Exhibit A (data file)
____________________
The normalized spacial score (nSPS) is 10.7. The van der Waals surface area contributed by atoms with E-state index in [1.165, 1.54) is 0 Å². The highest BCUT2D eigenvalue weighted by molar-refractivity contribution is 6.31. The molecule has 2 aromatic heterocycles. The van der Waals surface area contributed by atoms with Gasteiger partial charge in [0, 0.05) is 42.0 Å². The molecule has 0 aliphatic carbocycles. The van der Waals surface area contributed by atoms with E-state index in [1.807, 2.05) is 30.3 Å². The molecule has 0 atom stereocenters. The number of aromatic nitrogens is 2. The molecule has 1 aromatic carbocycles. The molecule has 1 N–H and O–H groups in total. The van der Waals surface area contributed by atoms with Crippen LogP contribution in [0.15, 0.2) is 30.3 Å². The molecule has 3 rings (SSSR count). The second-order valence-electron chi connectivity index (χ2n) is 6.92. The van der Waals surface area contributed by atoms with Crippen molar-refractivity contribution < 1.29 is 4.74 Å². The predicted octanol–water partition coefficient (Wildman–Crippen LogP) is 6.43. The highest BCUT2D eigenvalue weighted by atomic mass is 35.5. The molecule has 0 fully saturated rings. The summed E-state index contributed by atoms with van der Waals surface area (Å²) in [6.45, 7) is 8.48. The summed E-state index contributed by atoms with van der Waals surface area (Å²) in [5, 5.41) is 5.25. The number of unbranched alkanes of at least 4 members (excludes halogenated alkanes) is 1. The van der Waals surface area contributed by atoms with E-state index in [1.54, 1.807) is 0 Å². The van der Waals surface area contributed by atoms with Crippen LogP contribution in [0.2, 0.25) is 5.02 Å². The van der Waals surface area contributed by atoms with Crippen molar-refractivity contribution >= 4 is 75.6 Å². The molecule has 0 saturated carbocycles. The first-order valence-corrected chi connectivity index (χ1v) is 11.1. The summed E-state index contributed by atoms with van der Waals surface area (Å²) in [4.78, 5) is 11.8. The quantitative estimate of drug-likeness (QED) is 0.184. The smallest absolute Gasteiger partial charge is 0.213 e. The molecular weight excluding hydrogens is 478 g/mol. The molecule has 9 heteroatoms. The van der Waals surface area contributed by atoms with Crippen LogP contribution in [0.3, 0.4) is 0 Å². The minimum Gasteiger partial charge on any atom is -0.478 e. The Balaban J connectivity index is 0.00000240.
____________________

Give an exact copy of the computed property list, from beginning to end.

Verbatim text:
The normalized spacial score (nSPS) is 10.7. The van der Waals surface area contributed by atoms with E-state index in [1.165, 1.54) is 0 Å². The highest BCUT2D eigenvalue weighted by molar-refractivity contribution is 6.31. The molecule has 2 aromatic heterocycles. The van der Waals surface area contributed by atoms with Gasteiger partial charge in [0, 0.05) is 42.0 Å². The molecule has 0 aliphatic carbocycles. The van der Waals surface area contributed by atoms with E-state index in [1.807, 2.05) is 30.3 Å². The molecule has 0 atom stereocenters. The number of aromatic nitrogens is 2. The molecule has 1 aromatic carbocycles. The molecule has 1 N–H and O–H groups in total. The van der Waals surface area contributed by atoms with Crippen LogP contribution in [0.15, 0.2) is 30.3 Å². The molecule has 3 rings (SSSR count). The second-order valence-electron chi connectivity index (χ2n) is 6.92. The van der Waals surface area contributed by atoms with Crippen molar-refractivity contribution < 1.29 is 4.74 Å². The predicted octanol–water partition coefficient (Wildman–Crippen LogP) is 6.43. The highest BCUT2D eigenvalue weighted by atomic mass is 35.5. The molecule has 0 fully saturated rings. The summed E-state index contributed by atoms with van der Waals surface area (Å²) in [6.45, 7) is 8.48. The summed E-state index contributed by atoms with van der Waals surface area (Å²) in [5, 5.41) is 5.25. The number of unbranched alkanes of at least 4 members (excludes halogenated alkanes) is 1. The van der Waals surface area contributed by atoms with E-state index in [1.54, 1.807) is 0 Å². The van der Waals surface area contributed by atoms with Crippen LogP contribution in [0.2, 0.25) is 5.02 Å². The van der Waals surface area contributed by atoms with Crippen molar-refractivity contribution >= 4 is 75.6 Å². The molecule has 0 saturated carbocycles. The first-order valence-corrected chi connectivity index (χ1v) is 11.1. The summed E-state index contributed by atoms with van der Waals surface area (Å²) in [4.78, 5) is 11.8. The quantitative estimate of drug-likeness (QED) is 0.184. The smallest absolute Gasteiger partial charge is 0.213 e. The molecular weight excluding hydrogens is 478 g/mol. The molecule has 9 heteroatoms. The van der Waals surface area contributed by atoms with Crippen LogP contribution in [0.3, 0.4) is 0 Å². The minimum Gasteiger partial charge on any atom is -0.478 e. The Balaban J connectivity index is 0.00000240.